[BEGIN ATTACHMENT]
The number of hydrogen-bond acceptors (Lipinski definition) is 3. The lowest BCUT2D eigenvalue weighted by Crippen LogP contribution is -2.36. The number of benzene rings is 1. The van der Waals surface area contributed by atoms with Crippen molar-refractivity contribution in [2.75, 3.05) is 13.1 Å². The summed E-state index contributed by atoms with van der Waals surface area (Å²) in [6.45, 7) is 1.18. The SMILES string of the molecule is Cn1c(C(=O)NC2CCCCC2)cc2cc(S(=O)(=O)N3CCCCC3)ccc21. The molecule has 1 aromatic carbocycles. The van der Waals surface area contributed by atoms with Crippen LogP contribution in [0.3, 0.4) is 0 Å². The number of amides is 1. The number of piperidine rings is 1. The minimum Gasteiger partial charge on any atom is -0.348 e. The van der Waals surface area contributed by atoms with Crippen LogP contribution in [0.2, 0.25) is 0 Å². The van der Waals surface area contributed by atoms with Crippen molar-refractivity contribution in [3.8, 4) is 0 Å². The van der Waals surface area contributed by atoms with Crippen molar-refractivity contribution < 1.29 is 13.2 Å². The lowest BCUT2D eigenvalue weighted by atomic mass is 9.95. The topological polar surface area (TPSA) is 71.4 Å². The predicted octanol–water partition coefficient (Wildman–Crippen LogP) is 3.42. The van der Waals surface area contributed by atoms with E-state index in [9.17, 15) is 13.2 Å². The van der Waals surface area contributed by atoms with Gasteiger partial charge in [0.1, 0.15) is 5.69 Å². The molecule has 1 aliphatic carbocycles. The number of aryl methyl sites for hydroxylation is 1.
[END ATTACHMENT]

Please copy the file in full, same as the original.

The number of hydrogen-bond acceptors (Lipinski definition) is 3. The lowest BCUT2D eigenvalue weighted by Crippen LogP contribution is -2.36. The number of benzene rings is 1. The van der Waals surface area contributed by atoms with Crippen molar-refractivity contribution in [2.75, 3.05) is 13.1 Å². The summed E-state index contributed by atoms with van der Waals surface area (Å²) in [6.45, 7) is 1.18. The SMILES string of the molecule is Cn1c(C(=O)NC2CCCCC2)cc2cc(S(=O)(=O)N3CCCCC3)ccc21. The molecule has 1 aromatic carbocycles. The van der Waals surface area contributed by atoms with Crippen LogP contribution in [0.3, 0.4) is 0 Å². The number of amides is 1. The number of piperidine rings is 1. The minimum Gasteiger partial charge on any atom is -0.348 e. The van der Waals surface area contributed by atoms with Crippen LogP contribution in [0.2, 0.25) is 0 Å². The van der Waals surface area contributed by atoms with Crippen molar-refractivity contribution in [3.8, 4) is 0 Å². The van der Waals surface area contributed by atoms with Crippen molar-refractivity contribution < 1.29 is 13.2 Å². The lowest BCUT2D eigenvalue weighted by atomic mass is 9.95. The topological polar surface area (TPSA) is 71.4 Å². The predicted octanol–water partition coefficient (Wildman–Crippen LogP) is 3.42. The van der Waals surface area contributed by atoms with E-state index in [9.17, 15) is 13.2 Å². The van der Waals surface area contributed by atoms with Gasteiger partial charge in [0.1, 0.15) is 5.69 Å². The molecule has 1 aliphatic carbocycles. The number of aryl methyl sites for hydroxylation is 1.